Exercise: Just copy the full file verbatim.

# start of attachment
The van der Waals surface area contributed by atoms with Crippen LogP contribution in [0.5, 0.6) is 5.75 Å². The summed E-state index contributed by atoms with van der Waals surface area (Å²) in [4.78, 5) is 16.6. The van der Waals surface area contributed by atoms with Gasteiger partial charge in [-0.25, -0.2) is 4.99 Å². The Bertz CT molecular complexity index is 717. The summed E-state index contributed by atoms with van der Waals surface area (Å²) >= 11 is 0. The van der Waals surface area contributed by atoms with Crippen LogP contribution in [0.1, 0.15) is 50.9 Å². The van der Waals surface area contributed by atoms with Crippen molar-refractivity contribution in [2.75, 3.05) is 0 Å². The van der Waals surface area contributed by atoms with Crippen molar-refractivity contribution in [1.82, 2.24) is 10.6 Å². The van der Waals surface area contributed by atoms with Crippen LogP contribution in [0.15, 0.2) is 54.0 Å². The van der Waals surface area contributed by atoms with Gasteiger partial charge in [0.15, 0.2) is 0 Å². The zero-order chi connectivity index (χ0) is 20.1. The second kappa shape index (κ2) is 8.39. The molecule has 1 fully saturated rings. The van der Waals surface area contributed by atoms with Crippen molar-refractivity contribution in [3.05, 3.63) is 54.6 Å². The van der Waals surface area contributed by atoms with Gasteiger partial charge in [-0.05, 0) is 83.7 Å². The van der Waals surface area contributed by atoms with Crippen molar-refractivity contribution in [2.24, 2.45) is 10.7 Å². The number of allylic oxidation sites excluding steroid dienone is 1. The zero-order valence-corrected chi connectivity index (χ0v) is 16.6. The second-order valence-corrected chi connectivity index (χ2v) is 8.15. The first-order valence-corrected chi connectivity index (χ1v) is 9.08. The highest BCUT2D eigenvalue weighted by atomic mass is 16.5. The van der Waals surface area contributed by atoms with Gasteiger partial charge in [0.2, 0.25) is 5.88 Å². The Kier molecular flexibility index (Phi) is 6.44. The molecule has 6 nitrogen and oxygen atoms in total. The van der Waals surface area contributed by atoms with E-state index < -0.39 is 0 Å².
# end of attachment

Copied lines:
The van der Waals surface area contributed by atoms with Crippen LogP contribution in [0.5, 0.6) is 5.75 Å². The summed E-state index contributed by atoms with van der Waals surface area (Å²) in [4.78, 5) is 16.6. The van der Waals surface area contributed by atoms with Gasteiger partial charge in [-0.25, -0.2) is 4.99 Å². The Bertz CT molecular complexity index is 717. The summed E-state index contributed by atoms with van der Waals surface area (Å²) >= 11 is 0. The van der Waals surface area contributed by atoms with Crippen LogP contribution in [0.1, 0.15) is 50.9 Å². The van der Waals surface area contributed by atoms with Crippen molar-refractivity contribution in [2.75, 3.05) is 0 Å². The van der Waals surface area contributed by atoms with Crippen molar-refractivity contribution in [1.82, 2.24) is 10.6 Å². The van der Waals surface area contributed by atoms with Crippen LogP contribution in [0.15, 0.2) is 54.0 Å². The van der Waals surface area contributed by atoms with Gasteiger partial charge in [0.15, 0.2) is 0 Å². The zero-order chi connectivity index (χ0) is 20.1. The second kappa shape index (κ2) is 8.39. The molecule has 1 fully saturated rings. The van der Waals surface area contributed by atoms with Crippen molar-refractivity contribution in [3.05, 3.63) is 54.6 Å². The van der Waals surface area contributed by atoms with Gasteiger partial charge in [-0.05, 0) is 83.7 Å². The van der Waals surface area contributed by atoms with Crippen molar-refractivity contribution in [2.24, 2.45) is 10.7 Å². The number of allylic oxidation sites excluding steroid dienone is 1. The zero-order valence-corrected chi connectivity index (χ0v) is 16.6. The second-order valence-corrected chi connectivity index (χ2v) is 8.15. The first-order valence-corrected chi connectivity index (χ1v) is 9.08. The highest BCUT2D eigenvalue weighted by atomic mass is 16.5. The van der Waals surface area contributed by atoms with Gasteiger partial charge in [0.2, 0.25) is 5.88 Å². The Kier molecular flexibility index (Phi) is 6.44. The molecule has 6 nitrogen and oxygen atoms in total. The van der Waals surface area contributed by atoms with E-state index < -0.39 is 0 Å².